I’m trying to test mysql replication and mysql proxy, and later on will try some grid thing to see how current web sites setup their environment. This is a great chance to me to try out different Linux distro, running in VirtualBox on my home Vista machine (4 core 6G mem 😉 ).
I did some research around and tried to figure out what are the most popular distro, after trying wikipedia, distrowatch, and some other sites, I listed candidates here (by priority):
- Ubuntu and Debian
- Fedora and CentOS
Soon I gave up Gentoo as it may take too long to build up the system, though I’m not quite sure, and I believe small start-up cannot afford the time. I tried Slackware which … I cannot figure out how to proceed installation, I believe I’m just to stupid to dig things out but obviously it is not what I want. Mandriva finally became one (I can install 6 distro in total), though it is not that easy to find its 64-bit free edition.
Alright, time to install – all these distro are really friendly on installation. Put a disc in, boot machines up, and instruction after that were all clear enough. All these distro have both graphical and text mode, and I used to choose text mode. Mandriva and openSUSE don’t have SSH server installed by default, which is not that good, and their firewall setup by default does not open for SSH (sure thing as SSH server is not installed). Ubuntu/Debian and Fedora/CentOS by default installed quite a lot packages that I don’t want them at all, but anyway it’s better than missing packages 🙂 . All distro asked for my own account but at least Mandriva didn’t install sudo for me, which is tricky. I have to say, Ubuntu is doing great job on these stuffs, almost made everything I want on the default installation.
Now, after installation, I want to do couple of things:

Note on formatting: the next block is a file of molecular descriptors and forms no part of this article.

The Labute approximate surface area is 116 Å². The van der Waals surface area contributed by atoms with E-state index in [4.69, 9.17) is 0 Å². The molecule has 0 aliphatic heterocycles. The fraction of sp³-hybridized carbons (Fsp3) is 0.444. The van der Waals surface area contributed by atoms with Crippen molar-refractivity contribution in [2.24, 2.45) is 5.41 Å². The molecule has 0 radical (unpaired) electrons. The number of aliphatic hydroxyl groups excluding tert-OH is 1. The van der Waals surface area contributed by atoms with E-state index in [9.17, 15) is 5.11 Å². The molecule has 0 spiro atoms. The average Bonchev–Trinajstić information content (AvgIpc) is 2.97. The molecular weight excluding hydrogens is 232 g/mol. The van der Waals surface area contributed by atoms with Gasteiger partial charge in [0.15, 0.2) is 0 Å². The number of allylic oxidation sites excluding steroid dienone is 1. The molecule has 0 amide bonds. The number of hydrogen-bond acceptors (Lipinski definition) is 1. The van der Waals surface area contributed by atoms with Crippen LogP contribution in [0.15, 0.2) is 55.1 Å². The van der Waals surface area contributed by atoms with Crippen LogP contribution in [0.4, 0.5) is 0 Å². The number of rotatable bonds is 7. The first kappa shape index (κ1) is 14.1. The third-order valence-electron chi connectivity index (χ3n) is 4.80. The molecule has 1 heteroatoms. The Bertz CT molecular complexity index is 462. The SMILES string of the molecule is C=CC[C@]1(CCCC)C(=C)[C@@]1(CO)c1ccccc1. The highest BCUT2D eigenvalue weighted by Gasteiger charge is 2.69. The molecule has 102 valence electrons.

- Remove unrelated packages
- Update the system to latest packages
- Install mysql server/mysql proxy, etc
Now, CentOS becomes the worst distro, while I was trying to do “yum remove <some packages>”, it can correctly (?) determine the dependencies. However, it seems it was not doing the right order to uninstall packages, things like gconf and gtk gave me great headache to make things clean, and finally I have to get all (non-necessary) packages back to the system as I don’t want to break anything.
openSUSE is another tricky one – it is not bad but I don’t quite understand the design goal. For example, I was trying to remove some x86_64 packages, it would do that for me, but also try to install 32bit x86_64 packages, or downgrade the version, or install something else (such as for the missing lib). This is ridiculous, if the package is providing some necessary libraries, just tell me there are dependency there and I can decide if I want to remove the dependencies or not, and whenever I want to remove a specific package, I don’t mind if it is 32bit.i386 or 32bit.x86_64, ot 64bit.x86_64 – just remove it for me.
openSUSE got another problem is that CD/DVD is by default in the distro repository (guess it is because I installed from DVD), so without removing the repo, every time it would ask me put the installation disc in, which is too bad. Luckily, zypper clearly told me how to remove a repo entry and things worked perfectly after that.
Mandriva has the same problem as openSUSE and removing CD/DVD from repository is not supported by urpmi, but find out the configuration file is not that hard, and “#” is the standard way to comment entries out, which is fair enough.
I haven’t tested more yet, but based on my experience playing with couple of distros, I would like to rate Ubuntu and Debian as the best, Fedora is really close to these two, Mandriva and openSUSE is a little bit behind, and CentOS is something better to avoid.
All about installation, nothing else. 🙂